Everyone has a memory of that giddy all-nighter feeling.
Yeah and we got one of the most badass singers on the planet to sing with me. I just felt like that was a better situation. That’s why we moved the album. And when we did, it allowed me to go back into the studio and find another three songs: “Trip Around the Sun,” “All the Pretty Girls” and “Bucket.”
There’s a thread in those songs and throughout the album about living in the moment.
There’s not a lot of songs about tomorrow. There’s not a lot of songs about looking back.
Was that intentional?
Not really, it’s just where I was. It’s hard for me to live in the moment because I’m constantly planning for something else.
So does this mean you’re taking your own advice now?
No, I didn’t say that I’d do it! I just said I’m singing about it. [Laughs]
When I heard “Trip Around the Sun” I thought, this is the DNA of my audience, this is the DNA of me — and us sharing what we have. Just that we’re all in this together.
What’s ironic about that song title is every year before we start rehearsals at the beginning of February, at the first meeting I say “Isn’t it great that we all get to take another trip around the sun together.” And here’s the song and I thought, “Oh my God, that’s us!” It’s knowing how blessed we are to have music in our lives and to be able to make so many people smile because we have music in our lives.
And that music is bringing you the BMI President’s Award, that’s pretty rarefied air.
Being recognized for my creativity and how much songwriting means to me and what I’ve been fortunate enough to give to the world as a songwriter means everything to me. I’m getting an award as a songwriter that they gave to Willie Nelson and to me. Nobody has given more to the world than Willie.
They don’t give this every year and that makes me feel great because I do believe that my whole life started as a songwriter and what people see of me up there onstage is one thing, but all of that started with my creative spirit and wanting to find commonality with people through a song and that’s hard for me to do. I’ve gotta scratch and claw for everything I get. But being recognized for finding that commonality in a certain way is something that I will cherish for the rest of my life.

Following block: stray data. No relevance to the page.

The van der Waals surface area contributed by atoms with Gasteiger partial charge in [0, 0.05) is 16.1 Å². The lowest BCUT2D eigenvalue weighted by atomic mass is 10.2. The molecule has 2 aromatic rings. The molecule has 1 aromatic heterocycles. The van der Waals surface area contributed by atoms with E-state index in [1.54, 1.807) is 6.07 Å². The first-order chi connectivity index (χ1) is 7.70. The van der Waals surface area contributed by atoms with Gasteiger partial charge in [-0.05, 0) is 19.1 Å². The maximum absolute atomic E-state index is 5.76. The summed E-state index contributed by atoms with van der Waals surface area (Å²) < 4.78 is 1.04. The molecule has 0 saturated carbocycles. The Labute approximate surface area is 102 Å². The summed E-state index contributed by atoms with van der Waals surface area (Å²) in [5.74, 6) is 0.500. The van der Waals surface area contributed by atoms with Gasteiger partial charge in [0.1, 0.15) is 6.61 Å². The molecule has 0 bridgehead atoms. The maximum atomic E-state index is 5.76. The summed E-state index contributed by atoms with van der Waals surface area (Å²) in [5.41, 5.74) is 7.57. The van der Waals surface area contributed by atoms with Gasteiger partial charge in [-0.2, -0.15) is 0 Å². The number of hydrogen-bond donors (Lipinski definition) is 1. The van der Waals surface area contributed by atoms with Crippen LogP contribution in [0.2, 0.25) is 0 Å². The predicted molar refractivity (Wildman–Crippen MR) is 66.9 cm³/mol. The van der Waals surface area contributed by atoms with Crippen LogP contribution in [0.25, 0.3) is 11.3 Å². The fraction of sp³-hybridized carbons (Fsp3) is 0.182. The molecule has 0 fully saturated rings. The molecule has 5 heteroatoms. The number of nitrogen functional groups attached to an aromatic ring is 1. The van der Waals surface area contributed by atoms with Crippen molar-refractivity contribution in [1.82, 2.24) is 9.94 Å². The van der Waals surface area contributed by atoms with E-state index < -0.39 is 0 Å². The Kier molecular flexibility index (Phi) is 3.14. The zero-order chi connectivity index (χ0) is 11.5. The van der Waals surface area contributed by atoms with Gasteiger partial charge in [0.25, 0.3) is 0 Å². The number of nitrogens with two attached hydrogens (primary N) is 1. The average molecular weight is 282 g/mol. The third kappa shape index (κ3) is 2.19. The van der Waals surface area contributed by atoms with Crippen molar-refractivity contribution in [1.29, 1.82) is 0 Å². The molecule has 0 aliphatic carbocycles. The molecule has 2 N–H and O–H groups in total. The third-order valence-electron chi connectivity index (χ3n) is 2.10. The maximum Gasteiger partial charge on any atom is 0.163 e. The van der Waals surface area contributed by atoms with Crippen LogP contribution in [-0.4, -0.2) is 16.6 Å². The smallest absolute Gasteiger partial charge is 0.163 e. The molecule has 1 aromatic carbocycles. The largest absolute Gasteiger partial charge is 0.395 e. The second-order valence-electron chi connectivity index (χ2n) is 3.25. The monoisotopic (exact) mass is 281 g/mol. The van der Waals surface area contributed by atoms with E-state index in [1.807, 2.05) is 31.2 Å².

And the very next night you’re getting the CMA Pinnacle award.
Imagine the responsibility of getting an award that only two other people have gotten? What am I gonna say? [Laughs] It’s very special because if the BMI award is about being creative, the CMA award is about my investment in the fans and their investment back in me and how beautiful that’s been. I really love what I do when I’m up there. There’s this love exchange that’s hard to define.
You are taking 2017 off from the road. What will you do with all that time?
Maybe on my year off I’ll actually have a year off? [Laughs] I know I’m doing seven shows. I’ve got Tortuga and a couple of other festivals. They’re trying to have me do a few more. But I’m looking forward to just doing those seven and just doing what I want. I’m not sure what that is. When I’m really busy I crave being still, and when I’m still I start to freak the hell out. [Laughs]
Well you’ll have to plan for those seven shows but that’s still a lot of still time.
I’m pretty sure we’re going to do a big tour in 2018 and you just can’t wait until February of 2018 to set that up. The second half of the year I’ll be mentally busy prepping for ’18, but the first half I’m going to be doing some shows and I’m hoping to be creative in some way. Hopefully, I’ll get to spend some more time with my family and reconnect with the people you’re not supposed to have to get reconnected to, but that is my life and that is my truth.
So you have no concrete plans to do anything? Write a book, make a movie, another album?
It’s going to allow me to take a really authentic deep breath. Because, if you think about it, in 2015 and 2016 we did 150-something shows in an 18-month period, big stadium shows. And that’s a lot of shows at that level. Like my grandmother said, “Chocolate cake is great, but enough will make you sick.” [Laughs] So we’re putting the cake away for just a little bit and then we’ll put it back out on the table.
Plus, we can’t miss you if you don’t go away.
[Laughs] And who wants to be there? “Hey look at me, I’m still here!” That’s where you don’t want to be. Over the years I feel like I’ve had a pretty good finger on the pulse of when to hit it hard and when to back away a little bit. Sooner or later, I figure I’ll want to pull the guitar out of the case.